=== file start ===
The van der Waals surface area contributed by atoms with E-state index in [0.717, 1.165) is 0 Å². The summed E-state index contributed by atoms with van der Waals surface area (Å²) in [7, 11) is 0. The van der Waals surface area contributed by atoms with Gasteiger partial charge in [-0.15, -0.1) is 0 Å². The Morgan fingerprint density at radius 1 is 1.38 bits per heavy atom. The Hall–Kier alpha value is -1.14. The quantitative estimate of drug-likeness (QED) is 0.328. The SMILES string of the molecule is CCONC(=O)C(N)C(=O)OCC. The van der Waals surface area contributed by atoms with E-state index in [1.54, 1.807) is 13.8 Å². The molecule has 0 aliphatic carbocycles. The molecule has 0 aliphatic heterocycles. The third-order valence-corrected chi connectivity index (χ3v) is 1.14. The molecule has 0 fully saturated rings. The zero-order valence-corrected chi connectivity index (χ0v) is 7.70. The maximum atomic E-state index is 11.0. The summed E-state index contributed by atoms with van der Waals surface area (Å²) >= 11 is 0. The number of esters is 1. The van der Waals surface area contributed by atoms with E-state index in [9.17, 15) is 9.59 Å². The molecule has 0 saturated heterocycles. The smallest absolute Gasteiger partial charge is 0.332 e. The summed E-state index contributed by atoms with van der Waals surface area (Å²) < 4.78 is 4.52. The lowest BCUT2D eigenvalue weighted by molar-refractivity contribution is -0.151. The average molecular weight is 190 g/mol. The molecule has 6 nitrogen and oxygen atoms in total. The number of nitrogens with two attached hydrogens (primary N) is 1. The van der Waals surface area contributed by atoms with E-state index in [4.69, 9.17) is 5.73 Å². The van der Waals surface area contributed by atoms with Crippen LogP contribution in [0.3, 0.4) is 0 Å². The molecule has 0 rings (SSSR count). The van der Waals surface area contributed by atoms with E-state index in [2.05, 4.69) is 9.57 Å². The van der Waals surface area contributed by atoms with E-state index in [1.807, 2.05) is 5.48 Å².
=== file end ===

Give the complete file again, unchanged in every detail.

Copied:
The van der Waals surface area contributed by atoms with E-state index in [0.717, 1.165) is 0 Å². The summed E-state index contributed by atoms with van der Waals surface area (Å²) in [7, 11) is 0. The van der Waals surface area contributed by atoms with Gasteiger partial charge in [-0.15, -0.1) is 0 Å². The Morgan fingerprint density at radius 1 is 1.38 bits per heavy atom. The Hall–Kier alpha value is -1.14. The quantitative estimate of drug-likeness (QED) is 0.328. The SMILES string of the molecule is CCONC(=O)C(N)C(=O)OCC. The van der Waals surface area contributed by atoms with E-state index in [1.54, 1.807) is 13.8 Å². The molecule has 0 aliphatic carbocycles. The molecule has 0 aliphatic heterocycles. The third-order valence-corrected chi connectivity index (χ3v) is 1.14. The molecule has 0 fully saturated rings. The zero-order valence-corrected chi connectivity index (χ0v) is 7.70. The maximum atomic E-state index is 11.0. The summed E-state index contributed by atoms with van der Waals surface area (Å²) >= 11 is 0. The number of esters is 1. The van der Waals surface area contributed by atoms with E-state index in [9.17, 15) is 9.59 Å². The molecule has 0 saturated heterocycles. The smallest absolute Gasteiger partial charge is 0.332 e. The summed E-state index contributed by atoms with van der Waals surface area (Å²) < 4.78 is 4.52. The lowest BCUT2D eigenvalue weighted by molar-refractivity contribution is -0.151. The average molecular weight is 190 g/mol. The molecule has 6 nitrogen and oxygen atoms in total. The number of nitrogens with two attached hydrogens (primary N) is 1. The van der Waals surface area contributed by atoms with E-state index in [4.69, 9.17) is 5.73 Å². The van der Waals surface area contributed by atoms with Crippen LogP contribution in [0.3, 0.4) is 0 Å². The molecule has 0 rings (SSSR count). The van der Waals surface area contributed by atoms with E-state index in [2.05, 4.69) is 9.57 Å². The van der Waals surface area contributed by atoms with E-state index in [1.807, 2.05) is 5.48 Å².